Sat Dec 15, 2012, 12:43 PM

74. has anything come out about the type of medications he was on?

One huge potential issue is the SSRIs they put everyone on--when they go wrong (and they do!!), violence against self and others is a likely outcome.

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Response to tawadi (Original post)

Sat Dec 15, 2012, 12:45 PM

75. LMSP kicking...n/t

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Response to tawadi (Original post)


Response to tawadi (Original post)

Sat Dec 15, 2012, 12:49 PM

77. Canard, misdirection, dishonest red herring and simply not true.

Health care in general was a priority in the first Obama administration. You know, That president Obama that the NRA likes to tear down all the time.

And your argument works up to the point where people start crying about their privacy rights. It only works up to that point because requiring mental heath status is private information between a physician and a patient.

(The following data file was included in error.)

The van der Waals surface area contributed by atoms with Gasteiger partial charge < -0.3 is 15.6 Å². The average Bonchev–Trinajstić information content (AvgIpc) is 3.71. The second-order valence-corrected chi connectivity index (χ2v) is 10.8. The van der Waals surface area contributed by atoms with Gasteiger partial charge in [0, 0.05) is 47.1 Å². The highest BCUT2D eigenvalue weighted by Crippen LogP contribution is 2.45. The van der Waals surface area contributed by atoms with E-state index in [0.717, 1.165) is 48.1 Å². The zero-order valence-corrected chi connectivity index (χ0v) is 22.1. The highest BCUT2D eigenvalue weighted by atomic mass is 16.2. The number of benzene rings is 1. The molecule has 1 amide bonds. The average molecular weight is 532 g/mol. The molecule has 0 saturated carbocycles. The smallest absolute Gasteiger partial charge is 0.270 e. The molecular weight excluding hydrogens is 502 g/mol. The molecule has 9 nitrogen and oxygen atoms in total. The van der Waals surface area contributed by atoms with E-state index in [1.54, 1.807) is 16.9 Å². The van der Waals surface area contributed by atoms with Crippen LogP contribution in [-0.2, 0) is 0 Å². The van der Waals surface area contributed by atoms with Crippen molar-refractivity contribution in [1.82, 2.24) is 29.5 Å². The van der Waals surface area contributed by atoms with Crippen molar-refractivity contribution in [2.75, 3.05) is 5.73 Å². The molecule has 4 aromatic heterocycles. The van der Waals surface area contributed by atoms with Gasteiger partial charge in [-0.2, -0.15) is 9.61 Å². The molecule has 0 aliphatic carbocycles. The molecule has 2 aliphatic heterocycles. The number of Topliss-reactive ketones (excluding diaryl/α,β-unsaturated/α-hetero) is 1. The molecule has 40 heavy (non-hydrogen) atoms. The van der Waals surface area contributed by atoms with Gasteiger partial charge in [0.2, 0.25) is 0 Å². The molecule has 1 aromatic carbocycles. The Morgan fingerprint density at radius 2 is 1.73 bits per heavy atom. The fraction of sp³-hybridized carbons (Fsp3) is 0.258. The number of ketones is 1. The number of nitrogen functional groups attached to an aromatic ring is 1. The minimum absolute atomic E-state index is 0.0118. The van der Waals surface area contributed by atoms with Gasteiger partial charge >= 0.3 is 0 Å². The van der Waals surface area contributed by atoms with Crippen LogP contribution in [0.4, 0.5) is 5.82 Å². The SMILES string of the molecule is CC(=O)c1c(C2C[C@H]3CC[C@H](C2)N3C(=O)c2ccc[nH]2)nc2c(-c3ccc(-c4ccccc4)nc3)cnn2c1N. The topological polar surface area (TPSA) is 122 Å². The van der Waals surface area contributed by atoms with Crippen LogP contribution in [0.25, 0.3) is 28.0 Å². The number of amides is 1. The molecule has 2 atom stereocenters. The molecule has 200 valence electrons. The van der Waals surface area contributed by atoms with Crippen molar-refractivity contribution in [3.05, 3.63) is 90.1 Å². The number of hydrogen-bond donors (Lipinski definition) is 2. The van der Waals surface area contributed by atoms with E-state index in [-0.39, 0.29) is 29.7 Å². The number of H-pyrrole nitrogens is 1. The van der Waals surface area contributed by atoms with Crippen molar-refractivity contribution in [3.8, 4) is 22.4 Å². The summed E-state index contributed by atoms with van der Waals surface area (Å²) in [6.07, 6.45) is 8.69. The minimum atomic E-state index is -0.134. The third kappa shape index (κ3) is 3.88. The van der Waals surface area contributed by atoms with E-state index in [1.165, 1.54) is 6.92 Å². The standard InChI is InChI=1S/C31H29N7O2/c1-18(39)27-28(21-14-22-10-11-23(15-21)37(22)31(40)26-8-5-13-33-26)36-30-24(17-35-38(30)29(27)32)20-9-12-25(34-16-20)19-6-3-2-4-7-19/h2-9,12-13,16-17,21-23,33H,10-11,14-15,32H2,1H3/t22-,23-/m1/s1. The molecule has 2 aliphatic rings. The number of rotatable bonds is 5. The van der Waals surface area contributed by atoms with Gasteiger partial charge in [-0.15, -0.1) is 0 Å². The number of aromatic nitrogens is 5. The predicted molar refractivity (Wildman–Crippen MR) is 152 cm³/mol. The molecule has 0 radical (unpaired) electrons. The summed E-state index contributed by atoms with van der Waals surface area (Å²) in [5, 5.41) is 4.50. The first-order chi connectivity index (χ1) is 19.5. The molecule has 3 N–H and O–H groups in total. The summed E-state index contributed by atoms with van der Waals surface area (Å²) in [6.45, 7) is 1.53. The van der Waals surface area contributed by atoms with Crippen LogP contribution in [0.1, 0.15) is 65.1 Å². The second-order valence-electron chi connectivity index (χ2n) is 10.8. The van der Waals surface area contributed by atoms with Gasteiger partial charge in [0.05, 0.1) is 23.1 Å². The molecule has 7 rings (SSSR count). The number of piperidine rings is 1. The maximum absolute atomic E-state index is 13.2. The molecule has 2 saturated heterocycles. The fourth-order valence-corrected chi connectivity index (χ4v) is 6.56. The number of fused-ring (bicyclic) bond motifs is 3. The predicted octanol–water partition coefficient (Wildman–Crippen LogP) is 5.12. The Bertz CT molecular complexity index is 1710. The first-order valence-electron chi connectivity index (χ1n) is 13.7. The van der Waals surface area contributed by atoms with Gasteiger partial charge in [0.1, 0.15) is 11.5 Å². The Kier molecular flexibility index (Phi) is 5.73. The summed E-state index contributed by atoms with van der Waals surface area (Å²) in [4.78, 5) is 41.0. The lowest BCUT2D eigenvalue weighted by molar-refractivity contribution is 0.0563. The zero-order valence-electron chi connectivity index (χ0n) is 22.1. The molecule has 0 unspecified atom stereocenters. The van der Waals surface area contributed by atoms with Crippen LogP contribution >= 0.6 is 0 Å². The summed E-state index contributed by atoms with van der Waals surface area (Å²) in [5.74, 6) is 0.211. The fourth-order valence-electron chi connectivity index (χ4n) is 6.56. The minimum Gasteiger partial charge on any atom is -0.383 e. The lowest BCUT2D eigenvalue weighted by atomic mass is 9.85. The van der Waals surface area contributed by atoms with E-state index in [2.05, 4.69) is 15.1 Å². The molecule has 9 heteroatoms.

Personally I do think it should be a factor in gun ownership and purchase. IMO - full background checks and mental health evaluations should required for any gun purchases anywhere from anyone. Yearly, or at least at license renewal time, all requirements for licensing must be reviewed. That includes mental health status.

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Response to tawadi (Original post)

Sat Dec 15, 2012, 12:50 PM

78. As the story unfolds I suspect we will hear about this being a case of a young man who,...

....went home for the holidays and was considered a "failure" by his parents because he didn't have a good job like them.

We don't pressure our females to become "breadwinners" but all males are expected to not only earn their own way but to earn enough to pay for the house, the wife and the kids and if they don't they are called "losers".

It's okay for someone's daughter to work as a cashier but a son is supposed to be the manager.